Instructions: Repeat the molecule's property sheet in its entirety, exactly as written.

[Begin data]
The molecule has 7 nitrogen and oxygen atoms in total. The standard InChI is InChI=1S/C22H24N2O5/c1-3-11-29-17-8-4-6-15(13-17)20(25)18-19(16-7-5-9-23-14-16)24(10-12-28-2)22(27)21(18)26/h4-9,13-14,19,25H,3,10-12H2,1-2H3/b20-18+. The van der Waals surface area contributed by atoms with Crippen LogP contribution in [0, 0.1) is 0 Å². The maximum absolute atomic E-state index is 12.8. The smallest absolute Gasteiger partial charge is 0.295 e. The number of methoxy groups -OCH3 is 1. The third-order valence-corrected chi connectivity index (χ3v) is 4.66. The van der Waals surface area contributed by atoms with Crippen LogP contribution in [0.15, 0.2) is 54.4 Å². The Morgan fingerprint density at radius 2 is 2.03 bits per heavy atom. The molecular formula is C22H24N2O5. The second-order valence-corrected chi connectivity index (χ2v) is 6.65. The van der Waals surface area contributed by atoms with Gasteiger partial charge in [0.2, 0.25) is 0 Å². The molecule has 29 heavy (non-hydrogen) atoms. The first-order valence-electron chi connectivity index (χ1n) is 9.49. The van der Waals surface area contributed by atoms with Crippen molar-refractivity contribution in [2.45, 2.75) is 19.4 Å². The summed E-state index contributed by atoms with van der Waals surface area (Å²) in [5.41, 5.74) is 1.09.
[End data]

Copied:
The molecule has 7 nitrogen and oxygen atoms in total. The standard InChI is InChI=1S/C22H24N2O5/c1-3-11-29-17-8-4-6-15(13-17)20(25)18-19(16-7-5-9-23-14-16)24(10-12-28-2)22(27)21(18)26/h4-9,13-14,19,25H,3,10-12H2,1-2H3/b20-18+. The van der Waals surface area contributed by atoms with Crippen LogP contribution in [0, 0.1) is 0 Å². The maximum absolute atomic E-state index is 12.8. The smallest absolute Gasteiger partial charge is 0.295 e. The number of methoxy groups -OCH3 is 1. The third-order valence-corrected chi connectivity index (χ3v) is 4.66. The van der Waals surface area contributed by atoms with Crippen LogP contribution in [0.15, 0.2) is 54.4 Å². The Morgan fingerprint density at radius 2 is 2.03 bits per heavy atom. The molecular formula is C22H24N2O5. The second-order valence-corrected chi connectivity index (χ2v) is 6.65. The van der Waals surface area contributed by atoms with Gasteiger partial charge in [0.2, 0.25) is 0 Å². The molecule has 29 heavy (non-hydrogen) atoms. The first-order valence-electron chi connectivity index (χ1n) is 9.49. The van der Waals surface area contributed by atoms with Crippen molar-refractivity contribution in [2.45, 2.75) is 19.4 Å². The summed E-state index contributed by atoms with van der Waals surface area (Å²) in [5.41, 5.74) is 1.09.